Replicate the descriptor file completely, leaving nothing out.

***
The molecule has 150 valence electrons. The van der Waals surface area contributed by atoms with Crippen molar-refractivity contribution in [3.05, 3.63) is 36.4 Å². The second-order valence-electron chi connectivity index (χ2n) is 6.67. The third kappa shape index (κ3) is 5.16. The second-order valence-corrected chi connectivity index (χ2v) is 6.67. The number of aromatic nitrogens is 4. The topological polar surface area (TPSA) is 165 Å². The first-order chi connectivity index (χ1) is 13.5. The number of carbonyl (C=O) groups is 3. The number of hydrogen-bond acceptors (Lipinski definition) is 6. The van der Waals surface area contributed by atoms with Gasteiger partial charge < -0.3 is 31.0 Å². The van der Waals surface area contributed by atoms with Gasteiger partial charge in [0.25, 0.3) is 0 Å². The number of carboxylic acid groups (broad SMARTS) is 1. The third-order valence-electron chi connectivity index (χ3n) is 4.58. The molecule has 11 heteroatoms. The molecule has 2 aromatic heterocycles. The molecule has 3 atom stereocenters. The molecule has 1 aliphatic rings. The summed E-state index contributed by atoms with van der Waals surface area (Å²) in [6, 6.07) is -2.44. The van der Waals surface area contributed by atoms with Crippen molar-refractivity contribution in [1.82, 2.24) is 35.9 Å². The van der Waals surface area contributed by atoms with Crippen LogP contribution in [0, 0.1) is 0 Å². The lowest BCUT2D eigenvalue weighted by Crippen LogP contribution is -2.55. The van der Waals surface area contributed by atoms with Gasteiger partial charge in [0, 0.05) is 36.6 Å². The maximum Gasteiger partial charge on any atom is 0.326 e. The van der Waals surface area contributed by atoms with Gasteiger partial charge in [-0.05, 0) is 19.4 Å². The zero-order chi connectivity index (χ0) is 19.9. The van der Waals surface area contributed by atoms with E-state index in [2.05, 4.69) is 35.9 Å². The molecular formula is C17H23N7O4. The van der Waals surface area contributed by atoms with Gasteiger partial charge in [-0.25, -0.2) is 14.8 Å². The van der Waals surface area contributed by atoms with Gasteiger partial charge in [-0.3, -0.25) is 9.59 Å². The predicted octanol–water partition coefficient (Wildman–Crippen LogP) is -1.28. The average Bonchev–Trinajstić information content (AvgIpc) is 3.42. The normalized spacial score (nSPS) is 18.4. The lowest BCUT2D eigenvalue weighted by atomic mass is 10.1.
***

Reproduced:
The molecule has 150 valence electrons. The van der Waals surface area contributed by atoms with Crippen molar-refractivity contribution in [3.05, 3.63) is 36.4 Å². The second-order valence-electron chi connectivity index (χ2n) is 6.67. The third kappa shape index (κ3) is 5.16. The second-order valence-corrected chi connectivity index (χ2v) is 6.67. The number of aromatic nitrogens is 4. The topological polar surface area (TPSA) is 165 Å². The first-order chi connectivity index (χ1) is 13.5. The number of carbonyl (C=O) groups is 3. The number of hydrogen-bond acceptors (Lipinski definition) is 6. The van der Waals surface area contributed by atoms with Gasteiger partial charge < -0.3 is 31.0 Å². The van der Waals surface area contributed by atoms with Gasteiger partial charge in [0.25, 0.3) is 0 Å². The number of carboxylic acid groups (broad SMARTS) is 1. The third-order valence-electron chi connectivity index (χ3n) is 4.58. The molecule has 11 heteroatoms. The molecule has 2 aromatic heterocycles. The molecule has 3 atom stereocenters. The molecule has 1 aliphatic rings. The summed E-state index contributed by atoms with van der Waals surface area (Å²) in [6, 6.07) is -2.44. The van der Waals surface area contributed by atoms with Crippen molar-refractivity contribution in [1.82, 2.24) is 35.9 Å². The van der Waals surface area contributed by atoms with Crippen LogP contribution in [0, 0.1) is 0 Å². The lowest BCUT2D eigenvalue weighted by Crippen LogP contribution is -2.55. The van der Waals surface area contributed by atoms with Gasteiger partial charge in [0, 0.05) is 36.6 Å². The maximum Gasteiger partial charge on any atom is 0.326 e. The van der Waals surface area contributed by atoms with Gasteiger partial charge in [-0.05, 0) is 19.4 Å². The zero-order chi connectivity index (χ0) is 19.9. The van der Waals surface area contributed by atoms with E-state index in [2.05, 4.69) is 35.9 Å². The molecular formula is C17H23N7O4. The van der Waals surface area contributed by atoms with Gasteiger partial charge in [-0.25, -0.2) is 14.8 Å². The van der Waals surface area contributed by atoms with Gasteiger partial charge in [-0.3, -0.25) is 9.59 Å². The predicted octanol–water partition coefficient (Wildman–Crippen LogP) is -1.28. The average Bonchev–Trinajstić information content (AvgIpc) is 3.42. The normalized spacial score (nSPS) is 18.4. The lowest BCUT2D eigenvalue weighted by atomic mass is 10.1.